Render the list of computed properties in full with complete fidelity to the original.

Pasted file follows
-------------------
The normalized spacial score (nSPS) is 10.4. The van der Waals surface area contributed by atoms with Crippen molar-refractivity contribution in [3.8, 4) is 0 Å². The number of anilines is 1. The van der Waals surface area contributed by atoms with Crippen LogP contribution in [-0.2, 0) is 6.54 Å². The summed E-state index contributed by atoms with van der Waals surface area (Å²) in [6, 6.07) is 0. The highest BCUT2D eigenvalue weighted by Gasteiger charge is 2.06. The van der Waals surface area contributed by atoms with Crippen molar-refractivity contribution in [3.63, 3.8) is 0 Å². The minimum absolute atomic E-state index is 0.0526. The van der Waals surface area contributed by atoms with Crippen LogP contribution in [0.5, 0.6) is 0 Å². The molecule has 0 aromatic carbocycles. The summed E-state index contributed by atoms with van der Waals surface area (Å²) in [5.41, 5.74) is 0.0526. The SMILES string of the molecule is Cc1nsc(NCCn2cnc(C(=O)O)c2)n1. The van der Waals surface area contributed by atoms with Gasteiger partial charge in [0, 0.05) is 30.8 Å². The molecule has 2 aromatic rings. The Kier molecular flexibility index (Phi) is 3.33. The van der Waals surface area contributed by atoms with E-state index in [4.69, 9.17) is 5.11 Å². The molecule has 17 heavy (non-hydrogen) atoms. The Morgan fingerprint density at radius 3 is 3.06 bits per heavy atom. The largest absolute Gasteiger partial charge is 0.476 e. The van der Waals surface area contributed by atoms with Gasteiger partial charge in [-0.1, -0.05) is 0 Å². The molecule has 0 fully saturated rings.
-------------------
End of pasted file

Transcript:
The normalized spacial score (nSPS) is 10.4. The van der Waals surface area contributed by atoms with Crippen molar-refractivity contribution in [3.8, 4) is 0 Å². The number of anilines is 1. The van der Waals surface area contributed by atoms with Crippen LogP contribution in [-0.2, 0) is 6.54 Å². The summed E-state index contributed by atoms with van der Waals surface area (Å²) in [6, 6.07) is 0. The highest BCUT2D eigenvalue weighted by Gasteiger charge is 2.06. The van der Waals surface area contributed by atoms with Crippen molar-refractivity contribution in [3.63, 3.8) is 0 Å². The minimum absolute atomic E-state index is 0.0526. The van der Waals surface area contributed by atoms with Crippen LogP contribution in [0.5, 0.6) is 0 Å². The molecule has 0 aromatic carbocycles. The summed E-state index contributed by atoms with van der Waals surface area (Å²) in [5.41, 5.74) is 0.0526. The SMILES string of the molecule is Cc1nsc(NCCn2cnc(C(=O)O)c2)n1. The van der Waals surface area contributed by atoms with Gasteiger partial charge in [0, 0.05) is 30.8 Å². The molecule has 2 aromatic rings. The Kier molecular flexibility index (Phi) is 3.33. The van der Waals surface area contributed by atoms with E-state index in [4.69, 9.17) is 5.11 Å². The molecule has 17 heavy (non-hydrogen) atoms. The Morgan fingerprint density at radius 3 is 3.06 bits per heavy atom. The largest absolute Gasteiger partial charge is 0.476 e. The van der Waals surface area contributed by atoms with Gasteiger partial charge in [-0.1, -0.05) is 0 Å². The molecule has 0 fully saturated rings.